Fiscal Cliff Diving
The deficit showdown ahead.
Nov 26, 2012, Vol. 18, No. 11 • By JOHN MCCORMACK
Under current law, the U.S. economy will tumble over the so-called fiscal cliff at the start of the new year, when roughly $500 billion in across-the- board tax hikes and $100 billion in spending cuts are scheduled to take effect. Numerous economists predict the automatic tax increases, the result of expiring Bush tax cuts and other tax laws, will cause another recession. Pentagon officials say the spending cuts, part of the 2011 debt ceiling deal, will “hollow out” the military.
President Obama and congressional leaders declare they’re committed to striking a deal to avert a fiscal fall. But Obama also says he wants to raise income tax rates on individuals and small businesses making more than $250,000, and Republicans say that’s a deal-breaker.
“A tax rate increase should be completely off the table,” insists Pennsylvania Republican senator Pat Toomey. “There is no need for that. It is economically destructive to do that.” According to the Congressional Budget Office, letting the top tax rate rise from 35 percent to 39.6 percent would mean 200,000 fewer jobs. Another study, conducted by Ernst & Young for pro-business groups, says it would cost 700,000 jobs.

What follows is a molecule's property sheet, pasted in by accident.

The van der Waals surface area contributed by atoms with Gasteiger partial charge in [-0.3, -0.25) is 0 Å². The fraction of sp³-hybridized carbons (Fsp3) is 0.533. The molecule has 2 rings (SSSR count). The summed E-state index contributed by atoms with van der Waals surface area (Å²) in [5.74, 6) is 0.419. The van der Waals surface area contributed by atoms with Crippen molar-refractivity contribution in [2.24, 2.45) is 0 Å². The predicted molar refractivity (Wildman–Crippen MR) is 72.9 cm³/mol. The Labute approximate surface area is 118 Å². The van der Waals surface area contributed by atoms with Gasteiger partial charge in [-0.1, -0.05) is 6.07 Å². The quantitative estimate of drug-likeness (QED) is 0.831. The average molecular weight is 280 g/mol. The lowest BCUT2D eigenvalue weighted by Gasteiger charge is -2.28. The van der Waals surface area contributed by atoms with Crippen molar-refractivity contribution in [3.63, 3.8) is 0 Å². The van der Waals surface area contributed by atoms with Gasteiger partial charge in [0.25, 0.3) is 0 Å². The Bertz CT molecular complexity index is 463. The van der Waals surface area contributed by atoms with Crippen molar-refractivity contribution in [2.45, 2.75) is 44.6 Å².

Republican leaders are willing to compromise on tax revenue by limiting tax deductions. For example, capping deductions at $50,000 would yield $749 billion in tax revenue over 10 years, about the same amount as letting the Bush tax rates expire for high earners, according to the Tax Policy Center. Republicans also believe that any deficit deal must include structural entitlement reform. “In six weeks, you can’t do a complete transformation of entitlement programs, which is what we really need, but you could make changes that are conceptually simple and legislatively very doable that would result in substantial savings over time,” says Toomey.